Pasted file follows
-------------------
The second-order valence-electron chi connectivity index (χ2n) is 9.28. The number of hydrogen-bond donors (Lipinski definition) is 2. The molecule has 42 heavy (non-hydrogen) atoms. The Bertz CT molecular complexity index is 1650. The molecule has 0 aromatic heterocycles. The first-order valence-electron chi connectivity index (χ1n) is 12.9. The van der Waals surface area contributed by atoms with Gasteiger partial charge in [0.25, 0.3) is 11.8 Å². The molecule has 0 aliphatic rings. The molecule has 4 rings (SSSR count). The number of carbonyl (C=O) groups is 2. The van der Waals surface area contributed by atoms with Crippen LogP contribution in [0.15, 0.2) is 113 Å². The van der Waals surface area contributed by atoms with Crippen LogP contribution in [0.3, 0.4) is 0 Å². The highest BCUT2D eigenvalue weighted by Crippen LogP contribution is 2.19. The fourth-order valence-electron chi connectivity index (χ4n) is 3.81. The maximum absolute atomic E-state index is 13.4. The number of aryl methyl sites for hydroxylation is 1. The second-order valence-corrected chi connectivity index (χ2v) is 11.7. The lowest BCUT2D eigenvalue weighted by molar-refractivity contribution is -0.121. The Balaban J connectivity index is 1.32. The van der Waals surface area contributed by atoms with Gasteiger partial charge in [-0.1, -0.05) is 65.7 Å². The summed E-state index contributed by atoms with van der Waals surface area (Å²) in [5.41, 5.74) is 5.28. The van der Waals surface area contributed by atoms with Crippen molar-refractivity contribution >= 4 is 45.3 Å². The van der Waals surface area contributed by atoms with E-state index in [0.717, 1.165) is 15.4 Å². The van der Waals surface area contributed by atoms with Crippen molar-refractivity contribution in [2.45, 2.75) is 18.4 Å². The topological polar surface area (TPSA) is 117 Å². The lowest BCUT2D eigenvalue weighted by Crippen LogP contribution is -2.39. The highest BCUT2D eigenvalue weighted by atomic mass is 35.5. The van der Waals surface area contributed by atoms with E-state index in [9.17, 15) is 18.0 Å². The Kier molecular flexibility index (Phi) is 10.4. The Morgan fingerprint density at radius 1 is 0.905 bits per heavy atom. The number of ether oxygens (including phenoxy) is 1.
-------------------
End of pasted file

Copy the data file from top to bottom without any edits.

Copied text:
The second-order valence-electron chi connectivity index (χ2n) is 9.28. The number of hydrogen-bond donors (Lipinski definition) is 2. The molecule has 42 heavy (non-hydrogen) atoms. The Bertz CT molecular complexity index is 1650. The molecule has 0 aromatic heterocycles. The first-order valence-electron chi connectivity index (χ1n) is 12.9. The van der Waals surface area contributed by atoms with Gasteiger partial charge in [0.25, 0.3) is 11.8 Å². The molecule has 0 aliphatic rings. The molecule has 4 rings (SSSR count). The number of carbonyl (C=O) groups is 2. The van der Waals surface area contributed by atoms with Crippen LogP contribution in [0.15, 0.2) is 113 Å². The van der Waals surface area contributed by atoms with Crippen LogP contribution in [0.3, 0.4) is 0 Å². The highest BCUT2D eigenvalue weighted by Crippen LogP contribution is 2.19. The fourth-order valence-electron chi connectivity index (χ4n) is 3.81. The maximum absolute atomic E-state index is 13.4. The number of aryl methyl sites for hydroxylation is 1. The second-order valence-corrected chi connectivity index (χ2v) is 11.7. The lowest BCUT2D eigenvalue weighted by molar-refractivity contribution is -0.121. The Balaban J connectivity index is 1.32. The van der Waals surface area contributed by atoms with Gasteiger partial charge in [-0.1, -0.05) is 65.7 Å². The summed E-state index contributed by atoms with van der Waals surface area (Å²) in [5.41, 5.74) is 5.28. The van der Waals surface area contributed by atoms with Crippen molar-refractivity contribution >= 4 is 45.3 Å². The van der Waals surface area contributed by atoms with E-state index in [0.717, 1.165) is 15.4 Å². The van der Waals surface area contributed by atoms with Crippen molar-refractivity contribution in [2.45, 2.75) is 18.4 Å². The topological polar surface area (TPSA) is 117 Å². The lowest BCUT2D eigenvalue weighted by Crippen LogP contribution is -2.39. The highest BCUT2D eigenvalue weighted by atomic mass is 35.5. The van der Waals surface area contributed by atoms with E-state index in [9.17, 15) is 18.0 Å². The Kier molecular flexibility index (Phi) is 10.4. The Morgan fingerprint density at radius 1 is 0.905 bits per heavy atom. The number of ether oxygens (including phenoxy) is 1.